That’s what Waugh does so well, capturing this generation between the wars that doesn’t know what to do with itself. The characters are from a slightly older generation than in Vile Bodies but the sentiments are the same; a listlessness and feeling of unreality.

After the frivolities of the Bright Young Things in Vile Bodies, and the farcical comedy of errors that is Scoop, this came as something of a shock. It’s serious, but still retains a lot of elements which can be held up to ridicule. I almost would have liked for this book to be more realistic, more serious and grown-up, much as I’d like its characters to take a bit more responsibility. It’s almost as if nothing can be taken seriously again after the horror of the First World War. The beauty of what Waugh does in this book is to create these characters that are so affected by the War but they don’t even realise how affected they are.

I found the ending a bit odd and unbelievable. Like most people I’m sure, I thought that Tony was a bit wet and all too easily fooled by Brenda’s indiscretions. The moment that he finally does stand up to her feels like a big moment for the reader but leads on to him going on a strange journey into the heart of South America. I’d like to discuss this more but don’t want to give too much away! There is a particular part which Waugh had originally written as a short story called ‘The Man Who Liked Dickens’ – it’s quite creepy but I think led Waugh down a well-trodden road of being slightly absurd. I really enjoyed this episode and found it absorbing and quite unsettling, but I’m not sure about how well it fit in to the story.

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Evelyn Waugh Month: The Loved One

Apologies on the delay on posting this week – it has been rather hectic with a lot going on and I feel like my reading and blogging mojo took a leave of absence. I’m finishing up my review of A Handful of Dust which I’ll post soon and I have one more little book to squeeze in on Evelyn Waugh Month – although I know it’s May already!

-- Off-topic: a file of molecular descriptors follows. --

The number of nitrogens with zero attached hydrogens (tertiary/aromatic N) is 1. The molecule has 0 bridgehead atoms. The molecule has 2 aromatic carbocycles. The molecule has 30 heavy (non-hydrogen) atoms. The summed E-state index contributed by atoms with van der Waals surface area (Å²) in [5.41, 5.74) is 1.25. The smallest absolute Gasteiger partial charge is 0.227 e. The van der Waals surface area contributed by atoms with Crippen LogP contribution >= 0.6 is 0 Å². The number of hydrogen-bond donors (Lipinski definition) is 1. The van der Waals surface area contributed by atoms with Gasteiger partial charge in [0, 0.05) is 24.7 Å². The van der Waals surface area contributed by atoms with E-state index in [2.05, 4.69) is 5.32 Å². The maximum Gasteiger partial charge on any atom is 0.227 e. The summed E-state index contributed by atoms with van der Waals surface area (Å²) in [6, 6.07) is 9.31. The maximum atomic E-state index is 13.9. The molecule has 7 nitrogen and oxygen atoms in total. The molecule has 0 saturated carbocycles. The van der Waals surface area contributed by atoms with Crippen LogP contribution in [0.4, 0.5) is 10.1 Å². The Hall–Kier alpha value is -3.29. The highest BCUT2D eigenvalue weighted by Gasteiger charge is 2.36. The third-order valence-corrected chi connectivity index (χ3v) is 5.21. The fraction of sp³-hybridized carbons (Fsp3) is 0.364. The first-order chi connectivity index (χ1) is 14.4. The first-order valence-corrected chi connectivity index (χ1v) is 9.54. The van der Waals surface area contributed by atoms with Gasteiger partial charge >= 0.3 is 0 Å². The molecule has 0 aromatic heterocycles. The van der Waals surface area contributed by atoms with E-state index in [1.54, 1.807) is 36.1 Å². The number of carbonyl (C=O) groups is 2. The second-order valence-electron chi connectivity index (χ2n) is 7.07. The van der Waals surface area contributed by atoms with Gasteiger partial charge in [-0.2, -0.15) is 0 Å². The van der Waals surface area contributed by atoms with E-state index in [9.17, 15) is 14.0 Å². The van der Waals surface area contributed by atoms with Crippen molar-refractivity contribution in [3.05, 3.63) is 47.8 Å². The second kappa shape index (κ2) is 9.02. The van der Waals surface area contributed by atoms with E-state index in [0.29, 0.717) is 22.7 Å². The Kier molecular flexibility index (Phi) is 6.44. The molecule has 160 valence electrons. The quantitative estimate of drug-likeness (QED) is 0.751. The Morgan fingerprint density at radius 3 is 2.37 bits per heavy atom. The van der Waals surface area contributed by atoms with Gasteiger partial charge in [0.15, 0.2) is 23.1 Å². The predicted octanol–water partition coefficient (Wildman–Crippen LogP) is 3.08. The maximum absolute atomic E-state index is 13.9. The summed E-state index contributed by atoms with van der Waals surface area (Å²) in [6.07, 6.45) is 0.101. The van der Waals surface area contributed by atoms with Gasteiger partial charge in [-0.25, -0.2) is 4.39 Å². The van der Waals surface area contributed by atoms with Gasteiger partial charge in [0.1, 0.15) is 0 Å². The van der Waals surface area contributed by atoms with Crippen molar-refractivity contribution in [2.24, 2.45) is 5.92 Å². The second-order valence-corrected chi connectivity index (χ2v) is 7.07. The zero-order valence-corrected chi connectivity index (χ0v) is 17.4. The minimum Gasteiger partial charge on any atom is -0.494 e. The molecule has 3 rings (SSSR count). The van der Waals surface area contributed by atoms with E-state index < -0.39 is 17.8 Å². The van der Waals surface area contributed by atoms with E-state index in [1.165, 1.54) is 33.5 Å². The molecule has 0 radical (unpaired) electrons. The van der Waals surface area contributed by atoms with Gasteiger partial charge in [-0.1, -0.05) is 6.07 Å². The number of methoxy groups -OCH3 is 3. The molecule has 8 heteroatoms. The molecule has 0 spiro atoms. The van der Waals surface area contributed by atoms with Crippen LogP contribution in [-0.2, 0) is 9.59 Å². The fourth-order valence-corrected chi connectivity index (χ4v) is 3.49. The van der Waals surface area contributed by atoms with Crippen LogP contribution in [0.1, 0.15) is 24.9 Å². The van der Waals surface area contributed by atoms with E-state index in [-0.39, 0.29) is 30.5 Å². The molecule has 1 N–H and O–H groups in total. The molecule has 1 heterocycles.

The final book I’ll be reading by Evelyn Waugh for my month of reading, is The Loved One. It’s quite a short one at 128 pages so I don’t think it will take me as long as A Handful of Dust. I also have a sneaking suspicion it will not be quite as serious!

The Loved One

The blurb:

“Following the death of a friend, poet and pets’ mortician Dennis Barlow finds himself entering into the artificial Hollywood paradise of the Whispering Glades Memorial Park. Within its golden gates, death, American-style, is wrapped up and sold like a package holiday. There, Dennis enters the fragile and bizarre world of Aimée, the naïve Californian corpse beautician, and Mr Joyboy, the master of the embalmer’s art …

A dark and savage satire on the Anglo-American cultural divide, The Loved One depicts a world where love, reputation and death cost a very great deal.”

I think it will be quite a surreal little book, and somewhere closer to Scoop in its absurdity than the other books I’ve read this month. Looking forward to it! After this book, I’ll post my review and do a little round-up on my thoughts on Evelyn Waugh Month overall.